Writing

They Threatened to Arrest Me for Back Taxes

Beware of scammers posing as IRS agents.

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High on the list of things you don't want to hear when you pick up the phone is, "Mr. Berlatsky? This is the IRS criminal investigation division."

I'm probably getting the phrasing somewhat wrong. Everything after that first bit was drowned out as my internal organs attempted to scramble out my throat to a kinder, gentler world in which they were not part of an entity being investigated for tax fraud. The whole thing was only made more surreal by a bizarrely bad connection: every time I spoke ("What? What are you talking about? Tax fraud? Oh my god!") there was an audible, deafening echo on the line ("What/what? Whatwhat areare youyou talkingtalking aboutabout! Taxtax fraudfraud!") It was like the IRS had recruited me to drive myself mad.

That wasn't even the best part, though. After I'd convinced the guy on the line to call back I got to hear what he was actually saying, which was that there was a sheriff on the way right, right now, to arrest me and take my driver's license. The IRS, in its infinite wisdom, had decided that I had deliberately evaded taxes going back to 2008; they were going to prosecute me for up to $100,000 and I could serve seven years in prison. He told me that when the sheriff showed up, he'd take my driver's license and give me a court date. I wasn't supposed to leave the city. So much for my vacation plans next week.

At this point I was fairly terrorized—but also increasingly pissed. I started to splutter, as one does when talking to bureaucrats on the phone. Why hadn't I been notified before this? What the hell was going on? The guy said they'd sent me a letter in January (or maybe May)—but obviously I'd never received it—so how did that give them the right to arrest me? And how much money did I owe anyway?

After some hemming and hawing they came up with the figure $3,482, which is way more money than I want to pay for anything, but still seems like a very low figure as far as tax evasion goes. The IRS is sending sheriffs door to door to arrest people for $3400 in back taxes? Seriously?

It was about this point that I mentioned the word "scam," as in "How am I supposed to know this isn't a scam, exactly? There's no way I'm sending you a check right now." There was some more blustering about how I'd find out if they were serious when the sheriff showed up, but in retrospect it's pretty clear they'd decided I was a lost cause. The asshole crook I was talking with rambled on a bit more and transferred me to another asshole crook, and while I was on hold I emailed my accountant, who wrote back immediately, thank goodness, to call bullshit. I waited a bit to see if one or the other asshole crooks would pick up the line again so I could cuss them out thoroughly, but they just broke the connection. Fuckers.

A little searching revealed that I am not just some random sucker; I am part of a community of suckers:

The IRS today renewed its Oct. 2013 warning about a pervasive phone scam that continues to target people across the nation, including recent immigrants. The Treasury Inspector General for Tax Administration called it the largest scam of its kind. As of March 20, TIGTA reported that it has received reports of over 20,000 contacts related to this scam. TIGTA also stated that thousands of victims have paid over $1 million to fraudsters claiming to be from the IRS.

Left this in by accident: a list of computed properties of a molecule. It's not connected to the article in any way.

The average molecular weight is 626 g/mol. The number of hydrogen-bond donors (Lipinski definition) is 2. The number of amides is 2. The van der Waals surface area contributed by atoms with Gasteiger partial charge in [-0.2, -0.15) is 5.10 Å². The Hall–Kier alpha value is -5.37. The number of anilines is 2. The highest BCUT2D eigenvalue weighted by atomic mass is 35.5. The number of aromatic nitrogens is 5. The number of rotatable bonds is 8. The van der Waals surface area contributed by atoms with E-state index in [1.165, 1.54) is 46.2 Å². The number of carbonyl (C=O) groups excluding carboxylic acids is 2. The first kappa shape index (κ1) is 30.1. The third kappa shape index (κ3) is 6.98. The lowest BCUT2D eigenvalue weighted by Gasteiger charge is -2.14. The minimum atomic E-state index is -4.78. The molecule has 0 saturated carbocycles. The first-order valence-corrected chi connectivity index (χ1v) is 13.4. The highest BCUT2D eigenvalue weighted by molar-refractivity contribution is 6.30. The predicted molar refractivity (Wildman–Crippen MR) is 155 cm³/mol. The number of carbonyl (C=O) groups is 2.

In this scam, the thief poses as the IRS and makes an unsolicited call to their target. The caller tells the victim they owe taxes to the IRS. They demand that the victim pay the money immediately with a pre-loaded debit card or wire transfer. The caller often threatens the victim with arrest, deportation or suspension of a business or driver’s license. In many cases, the caller becomes hostile and insulting.

Sounds familiar, right? My personal crook didn't manage to get to the wire transfer bit, but I'm sure he would have eventually.

The IRS has a number to report the scam, and I called it. The first time it was busy. The second time I got through—to a computer, which told me they were only talking to people who had actually had money or personal details stolen. Thanks to my luck, bad temperament, the promptness of my accountant or some combination of all three, that didn't include me, thank goodness.

I could’ve filled out a website form, but that seemed fairly futile, so I didn't bother. Still I couldn't help but notice that the futility, the general feeling of dealing with a faceless, impermeable bureaucracy, was not so far removed from my experience with the asshole scammers. After the initial panic, it wasn't that hard to figure out that the scammers weren't credible. But they were credible for an instant because dealing with government bureaucracies is arbitrary, frightening, and confusing. When I asked the guy to send me an email detailing the "charges," and he replied that the IRS doesn't send emails, how am I supposed to know if that's true or not? The government has all sorts of crazy rules; maybe the IRS really doesn't send emails for all I know. Scams like this are effective because the pretense that the government is uncaringly brutal is at least somewhat convincing. Government is not an asshole scammer, but there are enough points of similarity that, if you're not an expert, it's easy to mistake it for one.

—Follow Noah Berlatsky on Twitter: @hoodedu

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